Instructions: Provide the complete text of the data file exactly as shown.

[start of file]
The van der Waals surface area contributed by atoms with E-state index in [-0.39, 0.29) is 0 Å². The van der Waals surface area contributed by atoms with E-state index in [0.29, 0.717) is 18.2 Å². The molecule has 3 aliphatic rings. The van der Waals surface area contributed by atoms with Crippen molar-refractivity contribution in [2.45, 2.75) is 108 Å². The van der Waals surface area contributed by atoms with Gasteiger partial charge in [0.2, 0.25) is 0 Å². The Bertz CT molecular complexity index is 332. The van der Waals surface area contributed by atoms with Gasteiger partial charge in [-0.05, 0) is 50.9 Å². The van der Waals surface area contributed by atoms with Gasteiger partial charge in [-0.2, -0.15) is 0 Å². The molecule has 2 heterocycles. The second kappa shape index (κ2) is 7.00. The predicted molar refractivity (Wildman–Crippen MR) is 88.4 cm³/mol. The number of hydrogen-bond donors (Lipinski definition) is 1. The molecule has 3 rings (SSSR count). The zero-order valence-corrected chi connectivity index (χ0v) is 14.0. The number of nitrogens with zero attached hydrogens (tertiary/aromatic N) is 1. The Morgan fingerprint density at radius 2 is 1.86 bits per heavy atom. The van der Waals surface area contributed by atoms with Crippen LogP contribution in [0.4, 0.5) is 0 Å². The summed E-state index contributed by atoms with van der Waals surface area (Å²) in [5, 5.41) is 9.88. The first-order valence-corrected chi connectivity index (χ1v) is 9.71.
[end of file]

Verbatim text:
The van der Waals surface area contributed by atoms with E-state index in [-0.39, 0.29) is 0 Å². The van der Waals surface area contributed by atoms with E-state index in [0.29, 0.717) is 18.2 Å². The molecule has 3 aliphatic rings. The van der Waals surface area contributed by atoms with Crippen molar-refractivity contribution in [2.45, 2.75) is 108 Å². The van der Waals surface area contributed by atoms with Gasteiger partial charge in [0.2, 0.25) is 0 Å². The Bertz CT molecular complexity index is 332. The van der Waals surface area contributed by atoms with Gasteiger partial charge in [-0.05, 0) is 50.9 Å². The van der Waals surface area contributed by atoms with Gasteiger partial charge in [-0.2, -0.15) is 0 Å². The molecule has 2 heterocycles. The second kappa shape index (κ2) is 7.00. The predicted molar refractivity (Wildman–Crippen MR) is 88.4 cm³/mol. The number of hydrogen-bond donors (Lipinski definition) is 1. The molecule has 3 rings (SSSR count). The zero-order valence-corrected chi connectivity index (χ0v) is 14.0. The number of nitrogens with zero attached hydrogens (tertiary/aromatic N) is 1. The Morgan fingerprint density at radius 2 is 1.86 bits per heavy atom. The van der Waals surface area contributed by atoms with Crippen LogP contribution in [0.4, 0.5) is 0 Å². The summed E-state index contributed by atoms with van der Waals surface area (Å²) in [5, 5.41) is 9.88. The first-order valence-corrected chi connectivity index (χ1v) is 9.71.